Once upon a time I would have classed myself as unfortunate, believing the way sickle cell disease affected me was so unfair. I knew people that had SS that were not going through half of what I had to deal with. Severe crisis every two weeks, a childhood constantly in hospital with hospital staff becoming part of my family group and so much more.
My life was truly controlled by this illness and there seemed to be nothing that I could do to make a difference.
Nothing seemed to work for me, my health was declining and the doctors just didn’t know what to do. They eventually decided that because of the severity of my crises it was necessary for me to have regular exchange transfusions which I ended up having for over 30 years.
During that time my veins were literally slaughtered and believe you me that is no exaggeration.
I developed a phobia for needles and even now if I have to have a blood test I feel so anxious but try not to show it. If somebody approaches me with a venflon I am terrified because the memories of needles were awful.
Blood transfusions also meant Iron chelation so that the important organs like the heart and liver were not overloaded with the iron that the blood contained. My little Graysby pump became my partner always by my side as I had to wear this under my clothes for twelve hours at a time while the medication Desferal was slowly infused into my body. I was taught to set up this pump, mixing up the solution and then inserting a green butterfly needle intermuscular into my tummy. I was continually sore, as I ran out of new areas to insert the needle and was always conscious that people would know that I had this machine under my clothing.
I cried many times but was determined to persevere, anything that could help to make my life a as normal as possible was worth doing. It was tough but I realised to this day that nothing in life comes easy, just like nothing in life is free.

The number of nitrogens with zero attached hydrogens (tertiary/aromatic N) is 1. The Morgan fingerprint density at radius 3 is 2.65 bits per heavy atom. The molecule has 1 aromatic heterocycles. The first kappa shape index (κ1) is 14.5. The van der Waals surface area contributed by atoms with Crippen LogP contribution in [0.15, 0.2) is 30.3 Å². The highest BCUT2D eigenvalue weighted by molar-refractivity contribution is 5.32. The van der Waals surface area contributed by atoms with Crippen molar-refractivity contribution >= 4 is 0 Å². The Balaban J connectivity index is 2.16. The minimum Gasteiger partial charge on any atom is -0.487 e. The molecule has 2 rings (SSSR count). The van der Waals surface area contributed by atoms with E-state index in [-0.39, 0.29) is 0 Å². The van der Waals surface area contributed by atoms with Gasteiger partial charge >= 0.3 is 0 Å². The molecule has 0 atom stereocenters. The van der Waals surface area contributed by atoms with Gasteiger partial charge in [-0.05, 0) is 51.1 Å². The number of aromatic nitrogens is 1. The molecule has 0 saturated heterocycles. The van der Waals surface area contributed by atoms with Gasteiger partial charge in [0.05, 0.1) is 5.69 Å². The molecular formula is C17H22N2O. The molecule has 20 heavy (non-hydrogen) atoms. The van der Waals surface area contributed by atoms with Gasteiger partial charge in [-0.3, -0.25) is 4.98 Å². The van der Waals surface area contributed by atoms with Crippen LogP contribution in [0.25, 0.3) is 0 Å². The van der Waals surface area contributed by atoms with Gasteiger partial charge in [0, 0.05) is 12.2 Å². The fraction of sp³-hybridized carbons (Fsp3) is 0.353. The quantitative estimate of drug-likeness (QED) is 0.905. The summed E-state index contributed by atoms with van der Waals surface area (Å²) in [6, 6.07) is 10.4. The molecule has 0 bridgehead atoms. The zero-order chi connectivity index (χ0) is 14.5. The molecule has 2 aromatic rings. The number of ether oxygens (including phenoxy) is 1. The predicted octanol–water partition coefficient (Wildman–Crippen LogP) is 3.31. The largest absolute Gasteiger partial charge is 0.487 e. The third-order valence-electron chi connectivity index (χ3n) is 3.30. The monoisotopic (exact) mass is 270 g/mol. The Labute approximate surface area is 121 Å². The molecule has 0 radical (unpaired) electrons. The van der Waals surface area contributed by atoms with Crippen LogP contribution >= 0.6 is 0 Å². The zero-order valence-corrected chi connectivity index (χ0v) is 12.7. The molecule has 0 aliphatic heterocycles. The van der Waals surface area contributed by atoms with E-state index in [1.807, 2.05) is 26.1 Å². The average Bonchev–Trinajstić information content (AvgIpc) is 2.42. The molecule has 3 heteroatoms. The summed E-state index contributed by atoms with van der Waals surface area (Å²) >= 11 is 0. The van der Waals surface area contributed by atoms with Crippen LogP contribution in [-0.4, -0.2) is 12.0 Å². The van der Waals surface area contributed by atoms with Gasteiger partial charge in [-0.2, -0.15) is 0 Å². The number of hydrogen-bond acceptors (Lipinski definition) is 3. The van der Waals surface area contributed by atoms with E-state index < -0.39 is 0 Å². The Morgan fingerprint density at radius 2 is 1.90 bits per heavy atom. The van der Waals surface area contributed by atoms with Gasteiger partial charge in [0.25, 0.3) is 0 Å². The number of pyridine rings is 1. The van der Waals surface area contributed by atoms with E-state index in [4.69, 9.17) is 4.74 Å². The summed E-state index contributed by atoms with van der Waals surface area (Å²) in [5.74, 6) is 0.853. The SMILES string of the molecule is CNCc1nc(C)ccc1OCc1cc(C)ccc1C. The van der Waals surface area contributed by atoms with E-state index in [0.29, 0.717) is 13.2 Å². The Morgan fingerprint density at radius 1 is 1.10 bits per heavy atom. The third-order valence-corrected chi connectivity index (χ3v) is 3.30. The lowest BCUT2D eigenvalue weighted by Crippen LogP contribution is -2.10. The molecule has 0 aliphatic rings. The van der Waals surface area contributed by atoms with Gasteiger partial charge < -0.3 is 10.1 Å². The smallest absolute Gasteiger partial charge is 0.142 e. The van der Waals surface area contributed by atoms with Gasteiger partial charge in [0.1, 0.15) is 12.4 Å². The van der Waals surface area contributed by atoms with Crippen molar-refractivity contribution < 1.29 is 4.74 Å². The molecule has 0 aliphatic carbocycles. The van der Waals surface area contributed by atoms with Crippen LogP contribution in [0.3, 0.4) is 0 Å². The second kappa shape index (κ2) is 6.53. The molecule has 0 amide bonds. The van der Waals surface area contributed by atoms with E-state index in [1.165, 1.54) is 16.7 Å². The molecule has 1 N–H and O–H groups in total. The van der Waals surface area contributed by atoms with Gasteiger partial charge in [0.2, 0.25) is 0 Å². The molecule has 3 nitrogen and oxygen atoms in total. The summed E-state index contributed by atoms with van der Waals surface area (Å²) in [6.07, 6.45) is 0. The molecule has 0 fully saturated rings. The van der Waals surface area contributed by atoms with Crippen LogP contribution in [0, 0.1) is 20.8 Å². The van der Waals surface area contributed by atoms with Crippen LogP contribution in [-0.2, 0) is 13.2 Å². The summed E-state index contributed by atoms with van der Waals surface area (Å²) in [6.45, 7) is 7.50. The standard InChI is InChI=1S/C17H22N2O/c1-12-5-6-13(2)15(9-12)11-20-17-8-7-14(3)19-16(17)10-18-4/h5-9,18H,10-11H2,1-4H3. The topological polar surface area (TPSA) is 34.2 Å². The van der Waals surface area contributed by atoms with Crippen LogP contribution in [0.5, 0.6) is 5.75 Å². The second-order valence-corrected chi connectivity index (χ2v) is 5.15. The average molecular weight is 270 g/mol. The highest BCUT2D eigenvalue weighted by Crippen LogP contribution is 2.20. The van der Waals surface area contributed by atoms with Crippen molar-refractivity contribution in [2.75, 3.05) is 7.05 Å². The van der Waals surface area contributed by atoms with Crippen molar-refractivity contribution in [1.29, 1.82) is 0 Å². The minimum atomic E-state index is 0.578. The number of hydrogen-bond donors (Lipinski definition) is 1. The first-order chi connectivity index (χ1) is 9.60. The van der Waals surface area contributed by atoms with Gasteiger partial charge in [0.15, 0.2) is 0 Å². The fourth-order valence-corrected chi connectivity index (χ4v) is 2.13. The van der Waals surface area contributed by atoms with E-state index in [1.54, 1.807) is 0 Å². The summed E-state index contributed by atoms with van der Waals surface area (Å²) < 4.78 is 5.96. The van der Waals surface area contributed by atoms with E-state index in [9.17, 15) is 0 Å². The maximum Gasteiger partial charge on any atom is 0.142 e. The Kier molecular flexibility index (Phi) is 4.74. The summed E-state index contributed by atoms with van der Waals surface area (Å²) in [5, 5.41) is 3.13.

I have come so very far by trying to be positive, easily done as a child but far more difficult as an adult.
My blood transfusions could not continue after access to my veins became impossible and my groin could not take any more needles. I remember it got to a stage where I had to be sedated in order to have a venflon needle inserted into my groin to have my monthly exchange transfusions.
The next stage was coming off blood transfusions and reluctantly trying Hydroxyamide…….all the way the journey has been difficult but guess what I am still surviving.
My faith in God has been so important to me all the way and immersing myself in creative writing and my art has kept me sane. When you live with an Invisible Disability it can often be extremely lonely because it can be difficult to talk to those around you especially if you feel that people are not really listening or don’t understand.
My faith is my choice and it works for me, it helps me to look at life in a positive way and gives me a purpose for living. I put God before everything that I do and so far he has never let me down. My strength lies in realising and knowing that I was put here for a reason even with all the pain, depression and struggles I have been through I have come out the other end and am determined to fulfil my purpose in life by helping others to believe in themselves.